MD. ND. Rx. Acupuncture. Chiropractic. PT. Herbs and supplements. Massage. Reiki. Homeopathy. Yoga. Reflexology. Counseling. Juicing. Meditation. Cleansing. Nutritional Healing. Spiritual Healing. There are LOTS of modalities out there that want your attention. There are lots of people who have a financial interest in you spending your money on one in particular. I’m one of those people; I’m not gonna lie. But here are some of my honest thoughts, and hopefully this will lead to more acceptance all around.
I am a licensed acupuncturist. I studied for many years, saw many patients as an intern, and passed many exams so the State of Texas and the National Certification Commission for Acupuncture and Oriental Medicine deemed me worthy of putting sterile pins in people and recommending herbs, supplements, exercises, and other things that may make a patient more relaxed, in less pain, and in better health. In the state of Texas, if not treating for chronic pain, weight loss, or quit smoking, one cannot practice acupuncture without the referral of a chiropractor or the patient having seen an MD within the last year for the condition being treated. If there is no improvement within the shorter of 30 days or 20 treatments, the acupuncturist must refer to an MD, though whether or not to follow up on that referral is up to the patient.
An acupuncturist is not allowed to diagnose in Texas. We are limited to observations such as “the lower back hurts.” If you have an MRI saying you have disc prolapse or sciatica, that’s nice. We have provided relief to plenty of patients with various diagnoses. In a practical sense, I think it doesn’t make a difference. Patients usually want pain relief and more range of motion and general function. If it matters to you that your practitioner use a lot of big Latin words, you might limit yourself to modern medicine. If you’re not ready for surgery and have a problem with drugs, then reconcile it in your head or try another practitioner. We have studied medical terminology and basic reading of imaging. However, since I’m certified in an ancient technique, I tend to be treating for “this part hurts, especially when I go like that,” no matter what the technical diagnosis.
I work on a lot more than back pain, but I am not the end all be all for your health care. Skeptics and science purists point to alternative practitioners and say, “You killed Steve Jobs.” (Notably, his friend, famous MD and diet guru Dean Ornish told him early on that he needed surgery. This is not saying alternative therapies are worthless; it’s saying you do need to match your tools to your projects.) My malpractice insurance asks if I treat cancer, and I certainly do not. I do not represent myself as treating cancer. I do get referrals from an oncologist, because neither the disease nor the treatment are comfortable.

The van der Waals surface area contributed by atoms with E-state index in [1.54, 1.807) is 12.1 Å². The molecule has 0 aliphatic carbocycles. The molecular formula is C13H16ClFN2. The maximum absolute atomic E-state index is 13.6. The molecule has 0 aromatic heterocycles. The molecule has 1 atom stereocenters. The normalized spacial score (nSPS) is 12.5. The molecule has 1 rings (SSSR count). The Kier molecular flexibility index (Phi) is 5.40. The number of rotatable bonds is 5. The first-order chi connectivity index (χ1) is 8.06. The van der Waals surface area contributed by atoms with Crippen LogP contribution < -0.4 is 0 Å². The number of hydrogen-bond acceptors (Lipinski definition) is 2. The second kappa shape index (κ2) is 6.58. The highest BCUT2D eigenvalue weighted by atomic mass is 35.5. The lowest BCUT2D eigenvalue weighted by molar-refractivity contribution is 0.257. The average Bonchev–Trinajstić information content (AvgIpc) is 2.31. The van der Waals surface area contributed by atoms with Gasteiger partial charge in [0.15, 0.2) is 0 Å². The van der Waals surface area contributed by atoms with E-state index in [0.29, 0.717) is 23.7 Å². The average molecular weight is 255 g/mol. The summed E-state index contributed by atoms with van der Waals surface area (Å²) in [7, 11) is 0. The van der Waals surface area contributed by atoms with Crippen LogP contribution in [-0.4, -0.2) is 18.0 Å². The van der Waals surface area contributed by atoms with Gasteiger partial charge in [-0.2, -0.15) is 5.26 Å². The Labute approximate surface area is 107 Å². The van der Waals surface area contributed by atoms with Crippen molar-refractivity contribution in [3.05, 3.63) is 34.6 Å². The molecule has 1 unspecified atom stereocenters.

I am pleased when patients recognize that they need something more. I’m really pleased when practitioners recognize the patient might need something more, and I’m disappointed when they don’t. I once saw a young woman about IBS, and between several medical doctors, nobody had ever thought to ask her if she had a gynecologist! Now, what else lives in the abdominal cavity aside from the digestive tract that can make one feel pain, cramps, and bloating?
It’s not just modern medicine, though. There are lots of alternative practitioners who don’t believe in doctors…or don’t believe in giving up market share. I hate that I’m kind of a weirdo in my field because I think everybody should be insured (even if it usually doesn’t cover what I do), and almost everybody should be vaccinated. Yes, it’s awful that lots of people don’t take care of themselves. You know what? Cancer happens to the best of us. It’s a joke older than I am of joggers dropping dead of heart attacks while Keith Richards shoots heroin into his eyeballs. I might not have died left to my own devices, but when my appendix flared up, I was more than happy to go to the hospital and get it cut out.
So. When do you see what? You might need a doctor or another or several of the laundry list I opened with. Doctors, I don’t want to see people who are against you if they need you, but I think everyone has been not-sick-enough-for-diagnosis at some point. See someone who is great at what they do but realize it’s not everything. I get adjusted, needled, and massaged, do moxibustion, and I take supplements, but I still go to the doctor and get lab work every year. It’s a free benefit now. I always tell my patients if it’s covered, why not go get more information. If they have an obviously asymmetrical gait or posture, I tell them they might look into chiropractic. Of course, I think I can help with a lot of things. The typical patient I see either feels their condition is not serious enough for the next medical (or surgical) therapy or they are unsatisfied with their current progress. I must stress that this article is not me telling you to go see somebody else about what is bothering you! But I do feel like it’s a strength of mine that I know that I am not the only thing that can help you and am willing to share. Your improvement will always be more important to me than my ego or my check.